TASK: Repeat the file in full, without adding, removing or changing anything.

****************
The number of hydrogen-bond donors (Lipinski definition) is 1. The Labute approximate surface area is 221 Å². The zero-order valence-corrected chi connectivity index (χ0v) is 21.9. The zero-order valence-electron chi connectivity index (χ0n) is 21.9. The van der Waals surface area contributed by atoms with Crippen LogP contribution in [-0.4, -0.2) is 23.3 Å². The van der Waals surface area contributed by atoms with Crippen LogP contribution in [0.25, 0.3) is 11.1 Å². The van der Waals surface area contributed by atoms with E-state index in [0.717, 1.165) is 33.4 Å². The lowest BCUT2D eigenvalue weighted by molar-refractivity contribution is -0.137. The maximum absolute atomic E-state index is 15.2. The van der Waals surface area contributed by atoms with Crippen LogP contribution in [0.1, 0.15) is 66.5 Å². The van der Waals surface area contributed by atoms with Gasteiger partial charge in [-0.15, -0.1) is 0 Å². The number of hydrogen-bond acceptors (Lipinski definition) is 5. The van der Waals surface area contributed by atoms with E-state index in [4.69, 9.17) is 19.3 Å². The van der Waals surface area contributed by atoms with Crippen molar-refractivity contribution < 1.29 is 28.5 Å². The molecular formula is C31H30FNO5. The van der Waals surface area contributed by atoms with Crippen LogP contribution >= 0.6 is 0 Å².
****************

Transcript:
The number of hydrogen-bond donors (Lipinski definition) is 1. The Labute approximate surface area is 221 Å². The zero-order valence-corrected chi connectivity index (χ0v) is 21.9. The zero-order valence-electron chi connectivity index (χ0n) is 21.9. The van der Waals surface area contributed by atoms with Crippen LogP contribution in [-0.4, -0.2) is 23.3 Å². The van der Waals surface area contributed by atoms with Crippen LogP contribution in [0.25, 0.3) is 11.1 Å². The van der Waals surface area contributed by atoms with E-state index in [0.717, 1.165) is 33.4 Å². The lowest BCUT2D eigenvalue weighted by molar-refractivity contribution is -0.137. The maximum absolute atomic E-state index is 15.2. The van der Waals surface area contributed by atoms with Crippen LogP contribution in [0.1, 0.15) is 66.5 Å². The van der Waals surface area contributed by atoms with Gasteiger partial charge in [-0.15, -0.1) is 0 Å². The number of hydrogen-bond acceptors (Lipinski definition) is 5. The van der Waals surface area contributed by atoms with E-state index in [4.69, 9.17) is 19.3 Å². The van der Waals surface area contributed by atoms with Crippen molar-refractivity contribution < 1.29 is 28.5 Å². The molecular formula is C31H30FNO5. The van der Waals surface area contributed by atoms with Crippen LogP contribution >= 0.6 is 0 Å².